I'm new to ethereum/parity and trying to follow this PoA setup demo as part of a larger project.

I've done it locally on my laptop, accessing resources via localhost. Now I'm trying to set up two separate nodes on two azure virtual machines and make them interact via internet.

Now my first question is - is this a sensible thing to do in the first place? Maybe I didn't grasp the architecture and these nodes shouldn't be exposed to the internet?

If this should work, I have the following problem - even a single node doesn't start properly.
I use docker container ethcore/parity:stable, this is my node0.toml file

chain = "demo-spec.json"
base_path = "/tmp/parity0"
port = 30300
interface = ""
hosts = ["", "azure-vm-public-ip", ""]
port = 8540
apis = ["web3", "eth", "net", "personal", "parity", "parity_set", "traces", "rpc", "parity_accounts"]
interface = ""
port = 8180
cors = "all"
hosts = ["azure-vm-public-ip", "", ""]
interface = ""
port = 8080

I've added hosts and interfaces to the original file from demo (link above). Here azure-vm-public-ip is the IP I use to connect to the vm from my laptop. is vm's local IP from $ ifconfig and is IP that's seen from inside the docker container if you run $ifconfig.

demo-spec.json is exactly the same as in demo.

I run docker via this command, exposing all ports:

sudo docker run -ti --rm -p 30300:30300 -p 8080:8080 -p 8180:8180 -p 8540:8540 -v ~/demo-spec.json:/build/demo-spec.json -v ~/node0.toml:/build/node0.toml 65de5e38cf4b --config node0.toml

after startup public node URL is returned: enode://[email protected]:30300 which has docker's IP in it, not machine's IP and if I try to connect to http://azure-public-ip:8180/ from laptop I get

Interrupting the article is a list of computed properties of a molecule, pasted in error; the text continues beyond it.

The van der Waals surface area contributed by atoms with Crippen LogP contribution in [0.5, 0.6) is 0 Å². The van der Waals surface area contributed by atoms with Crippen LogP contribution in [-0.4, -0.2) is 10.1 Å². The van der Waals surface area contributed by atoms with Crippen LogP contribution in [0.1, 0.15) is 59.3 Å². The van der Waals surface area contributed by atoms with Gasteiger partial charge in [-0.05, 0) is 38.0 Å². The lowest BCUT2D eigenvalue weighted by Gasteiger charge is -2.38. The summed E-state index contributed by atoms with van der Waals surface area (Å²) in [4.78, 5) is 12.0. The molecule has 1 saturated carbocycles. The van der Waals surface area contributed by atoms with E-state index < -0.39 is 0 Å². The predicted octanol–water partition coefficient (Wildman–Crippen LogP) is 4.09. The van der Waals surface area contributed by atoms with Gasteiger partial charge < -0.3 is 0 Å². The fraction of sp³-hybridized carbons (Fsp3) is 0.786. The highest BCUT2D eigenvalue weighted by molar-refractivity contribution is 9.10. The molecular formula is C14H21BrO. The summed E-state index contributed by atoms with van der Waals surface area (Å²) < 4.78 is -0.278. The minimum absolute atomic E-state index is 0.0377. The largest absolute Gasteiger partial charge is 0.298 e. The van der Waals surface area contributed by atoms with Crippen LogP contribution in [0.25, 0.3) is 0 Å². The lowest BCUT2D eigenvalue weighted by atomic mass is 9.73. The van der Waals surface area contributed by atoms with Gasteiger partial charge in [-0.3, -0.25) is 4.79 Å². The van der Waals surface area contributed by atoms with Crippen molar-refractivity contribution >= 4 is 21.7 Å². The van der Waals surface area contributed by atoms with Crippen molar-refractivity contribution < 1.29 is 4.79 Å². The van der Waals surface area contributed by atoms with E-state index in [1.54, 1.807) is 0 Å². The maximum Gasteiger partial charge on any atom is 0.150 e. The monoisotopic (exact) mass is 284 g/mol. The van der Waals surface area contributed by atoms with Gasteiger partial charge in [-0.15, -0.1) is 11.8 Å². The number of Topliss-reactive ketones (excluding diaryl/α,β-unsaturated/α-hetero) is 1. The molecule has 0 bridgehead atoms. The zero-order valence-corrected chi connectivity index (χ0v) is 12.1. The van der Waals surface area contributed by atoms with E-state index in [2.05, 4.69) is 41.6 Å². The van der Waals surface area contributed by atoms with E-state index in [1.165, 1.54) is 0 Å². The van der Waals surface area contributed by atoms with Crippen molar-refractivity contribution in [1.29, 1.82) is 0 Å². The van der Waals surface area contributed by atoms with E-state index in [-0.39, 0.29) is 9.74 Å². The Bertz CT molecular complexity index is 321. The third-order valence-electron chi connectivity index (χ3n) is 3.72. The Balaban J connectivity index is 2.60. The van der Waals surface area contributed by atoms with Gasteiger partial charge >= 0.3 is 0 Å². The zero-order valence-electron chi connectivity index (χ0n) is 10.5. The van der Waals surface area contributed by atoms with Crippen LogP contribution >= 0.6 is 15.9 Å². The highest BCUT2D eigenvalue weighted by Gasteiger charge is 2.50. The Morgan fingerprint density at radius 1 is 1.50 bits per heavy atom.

and Blocked connection to Signer API from untrusted origin is written in parity log.

If I make a second connection to the vm and run $ curl a proper html is returned, but $ curl http://localhost:8180 gives the same error.

If I change interface to or azure-public-ip, parity doesn't start with the following error: RPC io error: Cannot assign requested address (os error 99)

So there seems to be a network setup misconfiguration, but I can't figure out where it is. Please advise.

2 Answers 2


You need to map the external/public IP of your VM to its internal interface.

You can use curl ifconfig.co or curl -4 http://l2.io/ip to get the external ip of your machine and set it for your session sudo ifconfig eth0:0 $(curl ifconfig.co) up

be sure that you don't have --ui-no-validation option. Here's a reference https://github.com/paritytech/parity/issues/5522


From what I can tell, you're using two internal ip spaces. They will not talk to each other unless its on the same network. You should bind the public ip or replace the interface with interface star.star.star.star which will bind to all ip's on the host.

You can test once you restart by trying telnet to the port. Also, where you have azure-public-ip, use the actual ip vs the hostname.

  • Could you explain in more details how can I bind a public ip?
    – xaxa
    Jun 2, 2017 at 8:36

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